I’m Over the Mini Console Fad
There’s a better way to sell classic games to players
Let’s face it: miniature consoles are the game industry’s fad du jour, and it’s starting to show. Nintendo has released two products so far, the NES and SNES Classic (and a possible third might be around the corner), Sony just announced its upcoming Playstation Classic, and SNK Playmore recently released the Neo Geo Mini. While the concept of small retro consoles is hardly new (Sega and Atari have been licensing to crappy mini console makers for years), it’s suddenly become hugely popular and it seems everyone wants a piece of the market. On the surface, it makes a lot of sense. People have fond memories of games they grew up- people who would surely pay to re-live those moments and share them with others.
But it has to be asked, isn’t there a better way of doing this? Is it possible that mini consoles are actually a bad idea?
The most obvious problem with this trend is the additional clutter that game fans have to deal with now. Each new release brings a new device to hook up to your TV, with more cords and controllers to go along with it. I don’t know about all of you, but I have enough things in my entertainment center to keep track of, and I would rather not deal with the first-world-problem of “not enough HDMI ports.”
Of course, this isn’t really a problem for the manufacturers, since it’s not their TVs and living rooms that have to deal with the extra crap. And yes, there is a world of third-party products to help solve these problems, but the value they offer is more of a patch than a solution. Fundamentally, the mini consoles themselves are the problem. It’s a problem, however, that most hardware companies aren’t eager to solve. The truth is that video game companies are businesses, whose first obligation is to generate healthy profits.
That’s not cynicism, by the way.
While I believe that many businesses (game companies included) have genuinely good intentions for all of their stakeholders (customers included), they do have an obligation to the business itself. That means finding new ways to generate revenue and build up the brand whenever possible — two things that mini consoles do very well. That being said, I think there is a better approach to the demand for retro games: software-based compilations.
Compilations for the win
Again, this isn’t a new idea. As far as I’m aware, game compilations date back as far as the fourth console generation with titles like Super Mario All-Stars on the Super Nintendo Entertainment System (a title which coincidentally, also shares some DNA with the recent game remaster trend). However, I believe software-based compilations are the best way to offer retro titles to consumers. All-Stars was the second most successful game on the SNES and it was available for purchase by itself or for free with the purchase of the console.
In my opinion, this is the superior way to distribute game collections. After all, most of us already have one of the three major game consoles sitting under our TV, each of which is more than capable of handling these relatively simple games. On the company’s side, software collections carry the added benefit of being cheap to manufacture since they could be distributed online or via existing media like discs and cartridges. It’s a characteristic that could potentially result in increased profits, and maybe even reduced prices. Plus, if you’re a hardware manufacturer like Sony or Nintendo, bundling these collections could help drive console sales which, while less profitable than cheap marked-up mini-consoles, has the greater benefit of bringing new customers into their respective ecosystems.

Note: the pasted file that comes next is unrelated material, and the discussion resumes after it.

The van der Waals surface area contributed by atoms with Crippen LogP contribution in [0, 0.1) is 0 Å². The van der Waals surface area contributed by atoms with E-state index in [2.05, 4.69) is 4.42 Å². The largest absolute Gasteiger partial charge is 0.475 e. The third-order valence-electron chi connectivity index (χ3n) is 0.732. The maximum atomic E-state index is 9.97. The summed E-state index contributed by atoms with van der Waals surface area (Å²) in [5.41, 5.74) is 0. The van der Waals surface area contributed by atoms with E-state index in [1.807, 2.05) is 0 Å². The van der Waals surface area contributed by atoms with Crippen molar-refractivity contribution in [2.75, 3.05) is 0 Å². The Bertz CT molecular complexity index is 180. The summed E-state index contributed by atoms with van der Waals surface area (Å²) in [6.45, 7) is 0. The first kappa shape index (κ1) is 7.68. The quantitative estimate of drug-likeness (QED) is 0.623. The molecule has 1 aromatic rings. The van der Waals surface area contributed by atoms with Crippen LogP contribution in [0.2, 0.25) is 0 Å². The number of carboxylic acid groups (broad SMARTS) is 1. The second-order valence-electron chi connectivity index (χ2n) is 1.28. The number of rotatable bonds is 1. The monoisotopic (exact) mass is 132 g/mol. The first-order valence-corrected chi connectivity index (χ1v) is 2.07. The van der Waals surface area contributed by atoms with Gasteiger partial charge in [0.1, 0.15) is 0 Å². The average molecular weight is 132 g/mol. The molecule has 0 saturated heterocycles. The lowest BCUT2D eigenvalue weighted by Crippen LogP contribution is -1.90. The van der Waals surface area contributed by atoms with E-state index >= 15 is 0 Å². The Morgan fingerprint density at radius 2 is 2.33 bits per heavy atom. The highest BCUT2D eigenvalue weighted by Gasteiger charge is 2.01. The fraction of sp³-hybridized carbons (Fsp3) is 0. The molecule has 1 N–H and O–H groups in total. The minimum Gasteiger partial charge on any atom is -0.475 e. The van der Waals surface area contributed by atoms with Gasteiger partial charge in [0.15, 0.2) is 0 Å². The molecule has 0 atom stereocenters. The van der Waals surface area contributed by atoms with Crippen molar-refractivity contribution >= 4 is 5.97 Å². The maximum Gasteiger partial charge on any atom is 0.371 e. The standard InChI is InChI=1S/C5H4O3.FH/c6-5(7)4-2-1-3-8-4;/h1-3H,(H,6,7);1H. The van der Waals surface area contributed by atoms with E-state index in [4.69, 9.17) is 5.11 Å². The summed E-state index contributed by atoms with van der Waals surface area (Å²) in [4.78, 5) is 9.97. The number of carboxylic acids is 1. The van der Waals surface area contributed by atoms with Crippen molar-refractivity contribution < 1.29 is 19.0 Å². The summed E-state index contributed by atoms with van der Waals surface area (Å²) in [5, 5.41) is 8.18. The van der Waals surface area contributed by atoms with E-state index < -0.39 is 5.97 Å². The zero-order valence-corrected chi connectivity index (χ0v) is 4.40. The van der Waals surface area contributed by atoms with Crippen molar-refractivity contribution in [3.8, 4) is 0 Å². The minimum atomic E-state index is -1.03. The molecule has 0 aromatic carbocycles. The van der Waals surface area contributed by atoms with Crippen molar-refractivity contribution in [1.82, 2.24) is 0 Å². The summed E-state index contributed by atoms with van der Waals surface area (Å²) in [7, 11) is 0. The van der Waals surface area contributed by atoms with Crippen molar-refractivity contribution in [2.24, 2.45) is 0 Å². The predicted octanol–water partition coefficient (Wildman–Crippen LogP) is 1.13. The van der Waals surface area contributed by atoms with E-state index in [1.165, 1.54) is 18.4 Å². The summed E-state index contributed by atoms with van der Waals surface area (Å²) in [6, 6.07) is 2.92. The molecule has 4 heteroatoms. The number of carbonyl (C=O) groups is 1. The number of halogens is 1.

Follow the leader
Naturally, you might be wondering why these companies are jumping onto the bandwagon if it’s really such a bad idea. Well, I personally think there are several reasons for this.
Firstly, competing companies tend to copy the industry leader in hopes of acquiring market share or even remaining relevant. This is a practice we’ve seen before with hand-helds, disk add-ons, motion controls, and even VR/AR. The simple fact is that Nintendo released an incredibly successful product, showed that a potential market existed, and now others are following suit.
Where I think they are falling short, however, is in execution.
I think the NES and SNES Classic were part of a larger strategy involving the intentional death of the Virtual Console and the company’s paid online service. Ultimately, Nintendo felt that these devices were appropriate for their strategy, but that doesn’t mean that it works for others as well. Thankfully, other companies are starting to diversify their plans a bit. Both Sega and SNK/Playmore, while offering mini consoles of their own, are almost simultaneously releasing massive software-based collections on several platforms. Of course, they have the added benefit of being third-party publishers don’t make hardware (not anymore, at least), but it still shows an openness on their part that Nintendo and Sony should seriously consider.
In the end, I applaud Nintendo for being the savvy business that they are. They took advantage of their strong catalog of titles and partnerships and successfully left a crater in a previously dead market. Good for them.
Personally, though, I feel the mini console thing is starting to outstay its welcome. Yes, many gamers want to play their old favorites and are even willing to pay to do it (despite what the emulation community might think). But if we’re being completely honest, miniature consoles are redundant; what we really want are the games, and we already have hyper-powered devices that are up to the task of playing them. Selling us proprietary, unwanted hardware for that purpose is a lot like having to buy a second residence in order to own a pet. Sure, I suppose there could be a market for luxury mini-dog-houses, but if our existing homes suffice, then that should be an option too.